Two pronouns

In the last days of 2005, leading thinkers and scholars from around the world share their fears, hopes and expectations of 2006. Forty-nine of openDemocracy’s distinguished contributors, from Mariano Aguirre to Slavoj Zizek, Neal Ascherson to Jonathan Zittrain – offer their predictions for the coming year. Since this is openDemocracy, we did not expect them to agree. We were not disappointed. (Part Two)
Richard Rodriguez
22 December 2005


In the new year, the dangerous stranger will move ever closer. He may take up residence in our house.

London learned, in this dying year, that the dangerous stranger lived just up the street. He was native-born and had not needed to cross an international border to cause mayhem in the name of Allah. His journey required merely several tube stops.

In the United States, it was a lesson we should have learned ten years ago, but didn’t. Just before the federal building in Oklahoma City was bombed (and hundreds killed) in 1995, an eyewitness saw three men “either Hispanic or Arab” running from the explosion in jogging suits. No one noticed the native son with flaxen hair leaving the scene.

In 2005, along the US border with Mexico, posses of Americans calling themselves “Minutemen” patrolled the desert looking for “illegal aliens” who might also be terrorists. President Bush labeled the Minutemen “vigilantes”. But growing numbers of Americans (according to polls) are troubled by the fact that America’s two thousand mile border with Mexico is largely ungoverned and may be ungovernable.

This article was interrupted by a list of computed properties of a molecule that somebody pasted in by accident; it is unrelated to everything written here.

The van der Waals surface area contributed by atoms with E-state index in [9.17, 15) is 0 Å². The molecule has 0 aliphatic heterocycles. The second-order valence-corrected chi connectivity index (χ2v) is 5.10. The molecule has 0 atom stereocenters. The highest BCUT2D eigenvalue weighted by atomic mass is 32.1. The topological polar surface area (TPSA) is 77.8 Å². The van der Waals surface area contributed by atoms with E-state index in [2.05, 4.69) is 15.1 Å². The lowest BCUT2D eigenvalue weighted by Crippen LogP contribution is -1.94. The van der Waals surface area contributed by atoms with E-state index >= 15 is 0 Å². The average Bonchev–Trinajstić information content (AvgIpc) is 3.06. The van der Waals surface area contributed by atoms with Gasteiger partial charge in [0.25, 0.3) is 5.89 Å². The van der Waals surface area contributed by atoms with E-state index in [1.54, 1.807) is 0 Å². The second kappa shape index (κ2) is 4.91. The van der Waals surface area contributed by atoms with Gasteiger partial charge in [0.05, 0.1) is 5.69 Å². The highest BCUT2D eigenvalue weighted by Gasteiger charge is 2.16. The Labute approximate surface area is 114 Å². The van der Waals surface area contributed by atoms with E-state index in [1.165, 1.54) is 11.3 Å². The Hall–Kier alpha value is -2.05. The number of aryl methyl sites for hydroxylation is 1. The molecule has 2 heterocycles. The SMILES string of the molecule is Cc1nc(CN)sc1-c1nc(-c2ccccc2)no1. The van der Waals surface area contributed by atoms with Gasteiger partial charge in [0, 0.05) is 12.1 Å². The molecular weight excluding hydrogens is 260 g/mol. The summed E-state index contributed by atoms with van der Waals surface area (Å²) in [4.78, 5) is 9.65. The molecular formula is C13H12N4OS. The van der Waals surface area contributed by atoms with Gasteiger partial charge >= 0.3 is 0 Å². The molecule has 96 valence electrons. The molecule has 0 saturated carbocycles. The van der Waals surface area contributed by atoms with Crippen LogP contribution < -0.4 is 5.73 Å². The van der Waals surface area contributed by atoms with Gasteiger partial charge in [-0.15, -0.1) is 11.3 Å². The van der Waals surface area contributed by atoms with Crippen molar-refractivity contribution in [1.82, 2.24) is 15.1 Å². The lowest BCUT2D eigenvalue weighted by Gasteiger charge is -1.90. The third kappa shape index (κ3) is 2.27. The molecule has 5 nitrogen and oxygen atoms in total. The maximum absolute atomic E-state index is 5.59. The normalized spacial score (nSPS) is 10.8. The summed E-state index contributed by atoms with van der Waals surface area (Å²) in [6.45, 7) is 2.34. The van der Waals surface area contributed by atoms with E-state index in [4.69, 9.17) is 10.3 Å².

Through the long, perspiring day, it is difficult to distinguish on the horizon between the brown peasant from Mexico or central America, looking for a job washing dishes in Dallas, and an agent for al-Qaida. At night, that cactus might be a human figure.

For all our worry about the dark stranger who has just boarded our bus, a more domestic anxiety could await us at our destination. Call it a neo-Victorian story of home: one person is living uneasily with two pronouns, the “I” and the “we”.

The “I” is, of course, the great pronoun of modernity, of solitude and ambition and self-seeking. It is the pronoun stamped onto our passport into the secular city.

But many of us also come from societies of “we” — families and tribes that bend or refuse to bend against the child’s ambition for “I”. Many of us belong to the desert religions which, as we have come newly to appreciate, are oriental, not western, and belong to the medieval “we”.

In the past, there was an uneasy, often unresolved compromise between the public “I” and the private “we”. The compromise made the secular city possible.

But with the desert religions — Judaism, Christianity, Islam — beckoning the believer with their more ancient pronoun, balance between public life and private belief may be lost. The Arab teenager in the Paris suburb frustrated by the difficulty of claiming his French “I” turns to Islam’s “we”. The Canadian Jew abandons Toronto to take his family to live in a desert colony of settlers that serves as a bulwark against the infidel.

In the US, a new awakening among Christians seeks to make the political life of the nation more harmonious with the agenda of the televangelist. And the president’s men are at this moment in prayer at the White House.

The dangerous stranger, don’t you see, may be at this moment in the bedroom upstairs?

“I” versus “we”: the self at odds with its own pronouns. Dr Jekyll meet Mr Hyde.


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